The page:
Opening track, ‘Tired Of Sex’, is abrasive right from the moment it starts and that is before the heavy guitar riff kicks in. With that said, Pinkerton is not strictly a ‘heavy’ album in the way it is often portrayed. As the album progresses, a noticeable fragility enters many of the songs, with the excellent ‘Across The Sea’, being a prime example of Rivers Cuomo’s tortured emotional core. Also, the closer ‘Butterly’ provides one of the quietest and most reflective moments of their career. ‘The Good Life’ and ‘El Scorcho’ are probably the two best known tracks of the album, both showing that Weezer didn’t completely abandon their knack for injecting pop hooks into their sound. Meanwhile, ‘Pink Triangle’ is an illustration of how there can still be dark humour in moments of despair.
At the time of its release, Pinkerton was panned by many critics and poorly received by fans. However, as time has passed, Pinkerton has rightly become viewed as a masterpiece. It is certainly our number one.
Listen on Spotify
Music Junkie Rating: 10/10
The Green Album - 2001
After a hiatus, when the future of Weezer was uncertain, the band finally returned with their third album. The Green Album was an obvious attempt to return to the style of The Blue Album. Aside from the cover-art, they also had producer Ric Ocasek back on board. Indeed, the album was a success of sorts, in achieving this aim. The first two tracks, ‘Don’t Let Go’ and ‘Photograph’, both contained the mixture of the guitar-pop hooks and geek-rock charm that you would expect. Most of the other songs on the album continued in this manner, although ‘Hash Pipe’ deviated from the formula with its metal influenced riffs, while’ Island In The Sun’ went for a more mellow pop vibe.
This album was not without its flaws though. Considering the ten tracks amount to less than half an hour in length, the songs do quickly start to feel quite samey. There is less of the originality and quirkiness of their earlier work here too, both musically, but also lyrically – it all feels a bit like ‘Weezer-lite’ at times. There is also the annoying fact that the guitar solo in each song is just the vocal melody from the verse played on a guitar. Despite these flaws, this is still a decent album, with a particularly strong set of four songs to start the album off.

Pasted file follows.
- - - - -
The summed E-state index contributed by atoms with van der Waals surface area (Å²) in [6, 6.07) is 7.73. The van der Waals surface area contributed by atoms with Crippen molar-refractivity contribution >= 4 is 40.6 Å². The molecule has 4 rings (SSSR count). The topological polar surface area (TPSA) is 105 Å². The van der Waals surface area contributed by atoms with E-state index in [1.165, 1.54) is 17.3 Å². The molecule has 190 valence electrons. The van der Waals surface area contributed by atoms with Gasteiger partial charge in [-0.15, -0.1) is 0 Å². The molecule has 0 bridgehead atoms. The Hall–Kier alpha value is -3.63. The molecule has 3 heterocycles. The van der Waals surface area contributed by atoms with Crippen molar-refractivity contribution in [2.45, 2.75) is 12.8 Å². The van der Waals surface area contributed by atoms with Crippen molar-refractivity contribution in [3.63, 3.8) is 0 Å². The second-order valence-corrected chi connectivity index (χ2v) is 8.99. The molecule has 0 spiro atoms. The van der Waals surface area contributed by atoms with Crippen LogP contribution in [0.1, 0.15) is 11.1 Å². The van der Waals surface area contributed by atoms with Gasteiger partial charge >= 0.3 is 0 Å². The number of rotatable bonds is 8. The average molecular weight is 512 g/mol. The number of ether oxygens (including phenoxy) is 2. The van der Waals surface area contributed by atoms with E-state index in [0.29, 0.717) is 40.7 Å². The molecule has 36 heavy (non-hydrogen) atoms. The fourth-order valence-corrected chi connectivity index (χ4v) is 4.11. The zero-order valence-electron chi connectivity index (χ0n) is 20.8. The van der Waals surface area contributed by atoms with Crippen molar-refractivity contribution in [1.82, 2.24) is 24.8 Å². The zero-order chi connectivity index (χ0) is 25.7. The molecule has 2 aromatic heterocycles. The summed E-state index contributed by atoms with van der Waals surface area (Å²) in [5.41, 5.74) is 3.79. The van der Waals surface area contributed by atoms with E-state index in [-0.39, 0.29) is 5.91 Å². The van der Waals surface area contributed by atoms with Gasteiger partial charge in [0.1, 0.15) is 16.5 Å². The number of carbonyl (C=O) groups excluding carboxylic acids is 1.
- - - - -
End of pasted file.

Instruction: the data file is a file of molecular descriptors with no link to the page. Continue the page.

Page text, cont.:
Listen on Spotify
Music Junkie Rating: 6.5/10
Maladroit - 2002
Maladroit is something of an overlooked album in Weezer’s back catalogue, often being crassly portrayed as an extension of The Green Album. If you listen to it though, you will quickly realise that this is not the case at all, as Maladroit ditches the easily digestible format of The Green Album in favour of big metal-drenched riffs, eighties influenced guitar solos and jarring rhythms and hooks. Maladroit is a darker album than its predecessor. At its time, it was also notable for being the most slickly produced Weezer album to date.
Opener ‘American Gigolo’ immediately sets the scene, with thundering drums and a colossal riff. ‘Take Control’ and ‘Fall Together’ are almost certainly the heaviest sounding tracks Weezer have created. Even on the poppier songs, such as ‘Dope Nose’ and ‘Keep Fishin’, the band can’t resist the temptation for some moments of satisfying guitar noise.
The only real downside of the album is that it races through its 13 songs at such speed. It would certainly have been good to have spent more time on the slower, brooding ‘Death and Destruction’ or the sun-kissed funk rock of ‘Burndt Jamb’. With that said, there is barely a wasted moment on Maladroit and it contains some of the best material of their career, particularly the fifties influenced album closer ‘December’. Despite a hard-core cult following, Maladroit is a massively underrated and underappreciated album. It rightfully deserves better recognition amongst Weezer’s back catalogue, as the third best Weezer album to date, after ‘The Blue Album’ and ‘Pinkerton’.
Listen on Spotify
Music Junkie Rating: 8/10
To be continued… (Click here for part two)
-By Music Junkie UK